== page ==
So you may have gleaned by now that I’ve been in Australia for the Cricket. The Ashes dates back to the late 1800’s and is the name of the prize that is played for when England & Australia play each other in Test Cricket. It is widely considered to be one of the oldest and fiercest rivalries in sport.
Since moving to England in 2002 I’ve been fortunate enough to have seen England play home test matches against Zimbabwe, India, New Zealand and Australia, whilst catching England play in Centurion last winter in a test against South Africa. I also took the opportunity in India to see India play Australia in Nagpur. However despite all of this, watching England tour Australia is the zenith for any English Cricketing Supporter – and this is my second stab at following England tour Australia.
Back in 2006/2007 I managed to get six weeks off work, and toured around Australia following the cricket. Unfortunately that trip, I could only manage to get tickets for the Melbourne test and only for days 2, 3 and 4 and even worse, by the time the tour got to Melbourne, England had lost the previous 3 tests, lost the series & the Ashes. To ice the cake, so to speak, they were so rubbish in Melbourne that the game was over on Day 3.
So, 2010/2011 couldn’t be any worse, could it!!
This time I’ve managed to get four weeks off work, and arrived in Australia on the 12th, in time for the 3rd test of the series in Perth. England were leading the series 1-0 after drawing in Brisbane and winning (comprehensively) in Adelaide. As I’ve already blogged, I went to day 2 of the Perth test, which England lost heavily.
Four years to the day I arrived back at Melbourne’s MCG hoping that England would repay the thrashing of 2006 and retain the Ashes.
England win the toss and elect to field on a green, grassy looking wicket and clouds overhead – ideal bowling conditions – and they came good. They skittled Australia out for 98 runs… a record for the MCG, and one of the lowest in Ashes history. To add an extra layer of joy, Strauss and Cook then went on to add 150 runs before the close of play without losing a wicket!!
I was sat square of the wicket in the older Great Southern Stand at the MCG and I was freezing!! The radio said it was no more than 14 degrees on the day, but in the stadium, the wind chill factor must have taken it to nearly 6 degrees. There was also a couple of rain breaks – Australian weather, eh??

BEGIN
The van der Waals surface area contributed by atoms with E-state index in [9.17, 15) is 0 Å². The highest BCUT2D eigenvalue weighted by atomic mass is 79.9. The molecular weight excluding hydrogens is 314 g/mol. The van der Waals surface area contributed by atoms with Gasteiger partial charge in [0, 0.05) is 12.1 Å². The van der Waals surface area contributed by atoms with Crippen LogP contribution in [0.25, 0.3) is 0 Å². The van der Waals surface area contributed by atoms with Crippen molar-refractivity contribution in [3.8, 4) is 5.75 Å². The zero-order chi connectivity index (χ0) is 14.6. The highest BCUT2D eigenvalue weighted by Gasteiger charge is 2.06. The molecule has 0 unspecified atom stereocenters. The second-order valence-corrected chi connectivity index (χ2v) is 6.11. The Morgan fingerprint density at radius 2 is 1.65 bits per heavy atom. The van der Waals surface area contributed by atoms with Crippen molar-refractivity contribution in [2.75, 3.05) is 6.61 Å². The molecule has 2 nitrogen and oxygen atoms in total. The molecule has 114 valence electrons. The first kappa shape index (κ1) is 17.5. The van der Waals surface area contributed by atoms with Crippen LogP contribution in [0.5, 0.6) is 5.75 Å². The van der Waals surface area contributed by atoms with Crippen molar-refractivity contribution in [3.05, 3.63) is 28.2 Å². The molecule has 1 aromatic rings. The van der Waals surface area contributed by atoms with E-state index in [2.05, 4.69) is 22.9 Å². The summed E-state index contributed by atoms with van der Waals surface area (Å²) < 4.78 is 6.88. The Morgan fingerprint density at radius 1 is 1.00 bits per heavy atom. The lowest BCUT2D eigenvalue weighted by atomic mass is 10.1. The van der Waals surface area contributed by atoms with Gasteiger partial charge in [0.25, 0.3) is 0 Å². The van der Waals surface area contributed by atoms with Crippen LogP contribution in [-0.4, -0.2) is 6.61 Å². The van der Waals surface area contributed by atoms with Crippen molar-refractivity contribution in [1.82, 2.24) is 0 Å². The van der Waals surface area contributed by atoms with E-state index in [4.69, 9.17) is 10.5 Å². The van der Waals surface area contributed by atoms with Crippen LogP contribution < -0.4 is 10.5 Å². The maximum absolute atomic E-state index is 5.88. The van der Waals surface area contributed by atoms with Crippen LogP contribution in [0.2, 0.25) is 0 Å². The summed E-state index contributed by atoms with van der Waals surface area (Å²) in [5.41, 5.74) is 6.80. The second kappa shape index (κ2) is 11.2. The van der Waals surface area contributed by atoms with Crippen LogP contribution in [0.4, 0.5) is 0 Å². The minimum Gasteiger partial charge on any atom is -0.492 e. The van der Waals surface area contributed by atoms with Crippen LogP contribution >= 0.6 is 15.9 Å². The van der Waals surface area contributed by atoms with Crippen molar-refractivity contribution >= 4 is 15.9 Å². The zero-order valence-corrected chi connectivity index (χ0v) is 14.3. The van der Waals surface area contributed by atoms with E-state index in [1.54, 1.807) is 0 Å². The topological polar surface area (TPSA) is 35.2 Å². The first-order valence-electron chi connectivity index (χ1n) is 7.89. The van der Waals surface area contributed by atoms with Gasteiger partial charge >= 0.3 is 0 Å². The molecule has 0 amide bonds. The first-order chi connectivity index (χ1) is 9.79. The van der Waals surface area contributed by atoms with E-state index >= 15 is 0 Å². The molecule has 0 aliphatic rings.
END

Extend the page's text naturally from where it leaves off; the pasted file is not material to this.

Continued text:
I also had the chance to meet up with Gemma, an old friend from London and my boss John at the game on day one, which was really cool to be in a crowd of 85,000 and still have some friends there. I also witnessed a brutal assault inside the ground between a well heeled middle age man and a somewhat rougher looking Aussie youth… surprisingly it was the well heeled gent who laid the punches down!! Brutal, but thankfully the cops sorted it out.
Better prepared for the MCG (yup, I packed a jumper) I took up an almost identical seat to Day One and watched England pile on the runs… for five wickets, with several players putting on 50 plus, and Jonathan Trott putting on a bagful more reaching his 100. By the end of the day, England were five wickets down but hundreds ahead already.
England lost their remaining five wickets, but Jonathan Trott was unbeaten on 168 runs at the end of the innings. A superb knock and one that really announced him as one of the best batsmen in the world currently. And so to Australia’s second innings…
On a flat wicket they should put on runs everyone thought, and at 50 for no loss after ten overs, it looked like they’d go well, until a crazy attempted single was taken and Hughes was run out. England were in the up and away they went, working through another five wickets before close, with Australia still nearly 200 runs behind!!
Originally I didn’t have a ticket for Day Four, so I purchased on the gate for AUS$31 – not bad for a day at the test. However I was soon to find out that with only 3 wickets to go, Cricket Australia opened the gates for everyone to enter for free!! Cheeky sods.
Anyways, England worked through the remaining wickets to win by an innings a loads… the Ashes were retained (not quite in the Three Day style I witnessed four years ago, but I’ll settle for early morning on Day Four!!). After the game, the 35,000 supporters in the ground (most of whom were clearly English) stayed on for the after match presentations and also for the victory lap. The atmosphere was special and suddenly heightened by the sight of the English team doing the Sprinkler Dance on the MCG (the reaction in the Aussie media the following day was priceless!!).
And so the series and I, move on to Sydney for the fifth and final test. I’ve got a ticket for Day One of the Sydney test and I’m thoroughly looking forward to it. Hopefully England can go on to win the series outright, so the demons from that previous tour will be gone for ever.